Dallas — Into a serene glen, intruders invade the domain of maidens with flowing hair and long silky dresses. Who are these intruders? They are the worldly, hip generation, identified by their manner, their tiny slips and pulled back hair.
And so unfolds Paul Mejia’s romantic Album for the Young, the first of five ballets performed by Mejia Ballet International June 20 at the Dallas City Performance Hall.
Set to Lowell Liebermann’s music of the same title, the original, 2006 version of Album for the Young featured Mr. Liebermann on piano on one side, and 11 children of different ages lined up along the front of the stage, bodies barely visible in Tony Tucci’s soft, blue lights. There they sit, enraptured by the music, some of them gradually falling asleep in dreams.
Even without the small children framing the ballet, the dreamy mood persisted with a slight shift that put the emphasis on the clash between innocence and knowledge. As in the original, however, a pianist (William Hobbs) sits on one side of the stage, and a nymph-like figure, long hair flowing, pauses to take in the music, then waves for others to join her. They move with freedom, coming and going. Suddenly, the intruders appear, dancing alone at first. Eventually, the young men, clad in Byronesque blousy shirts and white tights, intermingle with the nymphs, tender and attentive.
The movement was lithe and free, with some impressive windmilling turns by the men. What made the dance so suited to the theme was the ages of the dancers: 14 to 16 for the girls, 17 to 19 for the young men.
In Iain Archer’s new Masquerade Variations, set to Aram Khachaturian’s Masquerade Suite, nine dancers in party dress whirl and dip to the intoxicating music of the waltz. Toward the end, dancers disappear and violinist Eric Grossman whipped the mood to an impassioned peak.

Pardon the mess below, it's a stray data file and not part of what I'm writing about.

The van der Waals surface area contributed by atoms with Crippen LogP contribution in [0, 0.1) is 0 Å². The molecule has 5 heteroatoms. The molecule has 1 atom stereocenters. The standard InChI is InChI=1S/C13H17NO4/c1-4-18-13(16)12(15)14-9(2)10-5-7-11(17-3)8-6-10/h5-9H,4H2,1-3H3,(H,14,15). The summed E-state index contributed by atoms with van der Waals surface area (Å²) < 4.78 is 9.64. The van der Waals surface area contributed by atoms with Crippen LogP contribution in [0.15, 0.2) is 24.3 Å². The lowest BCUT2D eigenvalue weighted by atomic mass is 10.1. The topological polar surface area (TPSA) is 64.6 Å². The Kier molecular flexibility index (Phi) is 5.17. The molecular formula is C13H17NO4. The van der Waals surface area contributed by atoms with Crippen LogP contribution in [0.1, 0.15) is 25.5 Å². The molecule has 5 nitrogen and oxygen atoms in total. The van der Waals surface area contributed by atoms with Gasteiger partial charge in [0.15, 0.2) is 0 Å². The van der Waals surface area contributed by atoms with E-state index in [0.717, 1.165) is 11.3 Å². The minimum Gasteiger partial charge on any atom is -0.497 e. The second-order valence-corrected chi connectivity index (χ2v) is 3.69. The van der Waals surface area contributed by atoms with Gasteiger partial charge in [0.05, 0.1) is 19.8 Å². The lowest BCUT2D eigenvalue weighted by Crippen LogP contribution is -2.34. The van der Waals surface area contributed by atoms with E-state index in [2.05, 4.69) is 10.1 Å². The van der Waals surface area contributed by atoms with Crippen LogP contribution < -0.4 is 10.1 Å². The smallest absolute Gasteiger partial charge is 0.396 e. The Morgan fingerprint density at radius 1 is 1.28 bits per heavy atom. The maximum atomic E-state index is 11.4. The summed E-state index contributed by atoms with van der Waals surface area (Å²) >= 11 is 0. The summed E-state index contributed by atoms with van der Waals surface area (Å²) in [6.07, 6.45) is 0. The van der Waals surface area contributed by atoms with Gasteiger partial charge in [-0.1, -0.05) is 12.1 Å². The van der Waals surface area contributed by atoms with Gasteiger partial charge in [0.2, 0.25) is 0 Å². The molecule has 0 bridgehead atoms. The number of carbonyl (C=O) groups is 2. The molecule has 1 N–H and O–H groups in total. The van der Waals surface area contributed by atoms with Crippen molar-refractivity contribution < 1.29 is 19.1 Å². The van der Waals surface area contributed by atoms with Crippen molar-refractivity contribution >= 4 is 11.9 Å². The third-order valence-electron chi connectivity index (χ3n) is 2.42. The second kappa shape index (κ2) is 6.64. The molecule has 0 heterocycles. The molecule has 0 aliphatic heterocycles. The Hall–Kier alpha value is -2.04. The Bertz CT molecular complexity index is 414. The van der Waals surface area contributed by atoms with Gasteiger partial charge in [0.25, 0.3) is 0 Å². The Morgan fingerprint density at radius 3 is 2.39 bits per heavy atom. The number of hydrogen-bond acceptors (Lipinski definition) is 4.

Mejia’s Serenade in A and For Five drew on Stravinsky’s irregular meters and serial patterns, all of it cool and detached. In Serenade in A five girls in white leotards and flesh-colored tights move in close, but staggered formation, whether it is just lifting an arm or making a deep plié. They bend and stretch, creating images of letters of the alphabet, very separate in their own orbit. But they come together, holding hands and interweaving.
For Five hints at Balanchine’s Agon with its abrupt starts and stops and angular, staccato shapes. This ballet is the raison d’être for the program: it gives Paul Mejia’s 17-year old son Roman Mejia the chance to show his star potential. Already an apprentice member of New York City Ballet (and like the other three young men in the program, a student of the School of American Ballet), Roman is not only a technical whiz with tremendously easy leaps and multiple turns, but offers just the right amount of tension to an otherwise academic work.
The program ended on Mejia’s ebullient Sarasate, set to the music of Spaniard Pablo de Serasate. One set of dancers after the other emerges, women in tutus of brilliant hues of red, yellow or lime green and men in toreador jackets, performing solos, duets and trios. They change partners, flirt, blow kisses, and in general, have the time of their lives.